COLUMBIA — At the age of nine, Vonetta Flowers had a dream of one day being an Olympic champion. Flowers said her dream, like other female athletes, did not happen overnight and that, "you have to set goals in order to reach them."

The dream of being an Olympic champion was finally realized for Flowers at the 2002 Winter Olympics in Salt Lake City. Flowers won the gold for women's bobsled and became the first black person to win a gold medal at the Winter Olympics. Flowers said after that day she knew that anything is possble.

Flowers told her inspirational story at Columbia College on Thursday for the annual Women's Intersport Network awards luncheon. The luncheon, in its 11th year, recognized girls and women's achievements in sport both on and off the field.

Flowers, like WIN, has a goal of promoting recognition and equality in women's athletics. Flowers stressed to her audience to never give up on their dreams.

"At times when you feel like you want to give up, you should always surround yourself with positive people who won' let you," Flowers said.

Flowers says she almost gave up on her dreams. After her fifth surgery in eight years and after twice failing to qualify for the summer Olympics in track and field, Flowers felt like moving on. That is when her husband showed her a want ad for bobsledding.

"If I didn't have my husband in my corner, I wouldn't have the opportunity to bobsled,"Flowers said. "He was the one who said this was another opportunity, and this would be a way to go to the Olympics and live out my dream,"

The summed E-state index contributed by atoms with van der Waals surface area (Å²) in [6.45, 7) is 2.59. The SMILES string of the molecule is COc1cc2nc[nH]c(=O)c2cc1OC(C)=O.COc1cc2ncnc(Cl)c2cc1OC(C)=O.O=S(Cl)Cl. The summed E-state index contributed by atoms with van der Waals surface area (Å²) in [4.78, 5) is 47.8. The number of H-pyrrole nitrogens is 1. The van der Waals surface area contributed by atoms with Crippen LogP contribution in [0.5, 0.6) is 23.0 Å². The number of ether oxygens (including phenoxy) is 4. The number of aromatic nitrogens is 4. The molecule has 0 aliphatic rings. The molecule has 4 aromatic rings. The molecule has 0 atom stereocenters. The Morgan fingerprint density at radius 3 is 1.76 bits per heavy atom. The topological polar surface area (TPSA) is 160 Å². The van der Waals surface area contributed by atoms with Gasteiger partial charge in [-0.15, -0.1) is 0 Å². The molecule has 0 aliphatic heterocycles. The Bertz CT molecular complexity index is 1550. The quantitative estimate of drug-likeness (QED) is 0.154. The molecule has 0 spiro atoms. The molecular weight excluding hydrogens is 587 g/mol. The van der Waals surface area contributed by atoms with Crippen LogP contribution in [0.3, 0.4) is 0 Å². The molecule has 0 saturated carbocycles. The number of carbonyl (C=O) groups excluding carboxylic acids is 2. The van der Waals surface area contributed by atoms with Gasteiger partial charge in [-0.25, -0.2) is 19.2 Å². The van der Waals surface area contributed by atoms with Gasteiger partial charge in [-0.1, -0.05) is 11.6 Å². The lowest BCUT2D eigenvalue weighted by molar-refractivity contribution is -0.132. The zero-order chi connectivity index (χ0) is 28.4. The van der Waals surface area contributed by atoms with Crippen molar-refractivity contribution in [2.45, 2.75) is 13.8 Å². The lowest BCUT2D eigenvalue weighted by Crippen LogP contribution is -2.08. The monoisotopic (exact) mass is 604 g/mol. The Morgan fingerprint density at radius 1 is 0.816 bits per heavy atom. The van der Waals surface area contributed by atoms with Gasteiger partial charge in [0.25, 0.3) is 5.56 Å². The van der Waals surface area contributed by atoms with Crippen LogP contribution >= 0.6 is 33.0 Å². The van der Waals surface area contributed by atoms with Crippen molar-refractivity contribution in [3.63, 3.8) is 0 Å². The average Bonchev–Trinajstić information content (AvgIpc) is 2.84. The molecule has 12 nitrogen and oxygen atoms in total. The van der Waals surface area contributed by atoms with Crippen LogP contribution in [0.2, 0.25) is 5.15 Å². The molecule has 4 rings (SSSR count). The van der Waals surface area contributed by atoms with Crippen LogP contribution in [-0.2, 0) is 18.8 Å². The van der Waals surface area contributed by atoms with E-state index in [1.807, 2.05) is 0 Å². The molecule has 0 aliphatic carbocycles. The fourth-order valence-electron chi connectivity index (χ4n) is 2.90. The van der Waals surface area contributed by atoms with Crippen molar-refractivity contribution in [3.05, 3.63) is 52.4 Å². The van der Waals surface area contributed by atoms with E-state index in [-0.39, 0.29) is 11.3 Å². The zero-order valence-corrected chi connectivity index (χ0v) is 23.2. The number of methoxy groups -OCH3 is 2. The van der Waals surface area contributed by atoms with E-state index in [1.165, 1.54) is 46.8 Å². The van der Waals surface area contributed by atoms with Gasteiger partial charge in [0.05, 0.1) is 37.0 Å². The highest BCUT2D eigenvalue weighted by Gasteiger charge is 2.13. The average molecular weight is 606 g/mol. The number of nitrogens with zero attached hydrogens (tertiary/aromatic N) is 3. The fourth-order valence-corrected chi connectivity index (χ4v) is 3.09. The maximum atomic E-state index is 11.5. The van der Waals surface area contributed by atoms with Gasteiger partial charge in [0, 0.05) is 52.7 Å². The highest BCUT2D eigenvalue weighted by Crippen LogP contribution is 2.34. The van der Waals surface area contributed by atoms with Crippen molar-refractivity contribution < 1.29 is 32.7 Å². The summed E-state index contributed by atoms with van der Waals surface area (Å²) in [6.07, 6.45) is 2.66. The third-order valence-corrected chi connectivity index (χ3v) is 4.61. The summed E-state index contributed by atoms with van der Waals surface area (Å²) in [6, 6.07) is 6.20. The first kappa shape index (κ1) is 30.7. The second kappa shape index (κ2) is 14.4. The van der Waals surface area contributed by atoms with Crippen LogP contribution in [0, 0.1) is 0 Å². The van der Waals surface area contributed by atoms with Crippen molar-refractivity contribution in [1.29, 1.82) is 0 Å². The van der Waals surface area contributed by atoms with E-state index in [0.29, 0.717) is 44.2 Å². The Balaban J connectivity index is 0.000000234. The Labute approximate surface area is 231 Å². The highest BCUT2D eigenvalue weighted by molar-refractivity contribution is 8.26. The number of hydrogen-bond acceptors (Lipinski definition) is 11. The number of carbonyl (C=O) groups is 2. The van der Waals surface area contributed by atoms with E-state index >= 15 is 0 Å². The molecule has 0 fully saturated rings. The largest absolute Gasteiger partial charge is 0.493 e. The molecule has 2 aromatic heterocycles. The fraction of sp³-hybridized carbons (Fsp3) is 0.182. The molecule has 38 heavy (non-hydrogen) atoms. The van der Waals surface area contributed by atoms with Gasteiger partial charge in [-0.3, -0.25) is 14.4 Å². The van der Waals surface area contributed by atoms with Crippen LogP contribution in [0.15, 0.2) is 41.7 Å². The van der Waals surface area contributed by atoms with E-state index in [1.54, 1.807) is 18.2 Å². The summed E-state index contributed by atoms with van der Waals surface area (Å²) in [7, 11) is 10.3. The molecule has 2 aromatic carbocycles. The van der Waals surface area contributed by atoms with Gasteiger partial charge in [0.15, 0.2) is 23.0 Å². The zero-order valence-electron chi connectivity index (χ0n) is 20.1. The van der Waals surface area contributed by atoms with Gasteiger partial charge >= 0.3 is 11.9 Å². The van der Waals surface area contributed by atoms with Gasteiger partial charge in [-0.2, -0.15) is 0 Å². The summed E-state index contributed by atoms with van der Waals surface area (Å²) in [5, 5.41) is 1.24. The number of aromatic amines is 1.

Her speech also focused on the idea that a coach's support is a crucial part of an athletes motivation.

"In middle school my coach, he was the one who told me I could be the next Jackie Joyner-Kersee," she said.

Flowers said support is something women's athletics has gotten more of lately, but the still needs to grow.

"So many great things have come from Title IX, so now women can dream about competing in sports past middle school and high school,"Flowers said. "However, women do not receive the same amount of money, but I think that will come with time,"

Flowers said the lack of funding for women's sports is why it is important for organizations like the WIN to exist.

President of WIN Candy Whittet, who also spoke at the gathering, said it is important for women not to be forgotten in the athletic community.

"Our goal is to recognize the outstanding girls and women in sports in the Columbia Community," Whittet said.

One of the winners at this year's event was Fiona Asigbee, who competes in track and field. Asigbee, a MU graduate, won Sportswoman of the Year, which is awarded to a female athlete who is playing past college. Asigbee is currently training for the qualifying meets of the 2008 Summer Olympics.

During her acceptance speech, Asigbee said Flowers' story of dreams and perseverence resonated with her.

"Well, it's funny, because I thought Vonetta was speaking to me, because I could relate to her so much," Asigbee said.

Other winners included: Jill Nagel (Rock Bridge Girls Basketball Coach)-Female Coach of the Year, Judy Knuston (Advocate for Physical Fitness and Health)-Mentor of the Year, Katie McMahon (Columbia College softball player)-Collegiate Spotswoman of the Year, Yvonne Anderson (Hickman girls basketball)-High School Sportswoman of the Year, Nicole Mello (Smithton Middle School cross country)-Youth Athlete of the Year, Katherine Caldwell (Rock Bridge High School swimming)-Courage Award and Susan Gray (WIN)-Kent Heithold Memorial Award.

If you are interested in getting involved in the Women's Intersport Network there is an annual fee of $25 and you should contact Susan Gray. Gray's number is 573-442-4736 and for more information on WIN you can check out their Web site at

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